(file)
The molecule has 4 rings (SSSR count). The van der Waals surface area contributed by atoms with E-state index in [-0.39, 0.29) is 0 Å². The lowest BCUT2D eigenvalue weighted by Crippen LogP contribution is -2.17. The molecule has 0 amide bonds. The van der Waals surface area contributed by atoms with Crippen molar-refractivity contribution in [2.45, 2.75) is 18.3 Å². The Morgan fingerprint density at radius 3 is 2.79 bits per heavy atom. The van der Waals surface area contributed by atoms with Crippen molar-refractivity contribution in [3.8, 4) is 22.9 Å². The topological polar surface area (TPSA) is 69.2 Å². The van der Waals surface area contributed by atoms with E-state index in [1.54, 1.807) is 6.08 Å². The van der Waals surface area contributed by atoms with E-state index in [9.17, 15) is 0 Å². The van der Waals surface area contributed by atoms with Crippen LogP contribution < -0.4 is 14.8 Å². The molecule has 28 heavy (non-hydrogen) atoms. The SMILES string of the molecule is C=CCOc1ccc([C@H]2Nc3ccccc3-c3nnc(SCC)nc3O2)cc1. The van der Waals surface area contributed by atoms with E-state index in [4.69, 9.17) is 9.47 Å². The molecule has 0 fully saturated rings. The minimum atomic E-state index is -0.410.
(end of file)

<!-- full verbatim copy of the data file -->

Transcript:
The molecule has 4 rings (SSSR count). The van der Waals surface area contributed by atoms with E-state index in [-0.39, 0.29) is 0 Å². The lowest BCUT2D eigenvalue weighted by Crippen LogP contribution is -2.17. The molecule has 0 amide bonds. The van der Waals surface area contributed by atoms with Crippen molar-refractivity contribution in [2.45, 2.75) is 18.3 Å². The Morgan fingerprint density at radius 3 is 2.79 bits per heavy atom. The van der Waals surface area contributed by atoms with Crippen molar-refractivity contribution in [3.8, 4) is 22.9 Å². The topological polar surface area (TPSA) is 69.2 Å². The van der Waals surface area contributed by atoms with E-state index in [1.54, 1.807) is 6.08 Å². The van der Waals surface area contributed by atoms with E-state index in [9.17, 15) is 0 Å². The van der Waals surface area contributed by atoms with Crippen LogP contribution < -0.4 is 14.8 Å². The molecule has 28 heavy (non-hydrogen) atoms. The SMILES string of the molecule is C=CCOc1ccc([C@H]2Nc3ccccc3-c3nnc(SCC)nc3O2)cc1. The van der Waals surface area contributed by atoms with E-state index in [4.69, 9.17) is 9.47 Å². The molecule has 0 fully saturated rings. The minimum atomic E-state index is -0.410.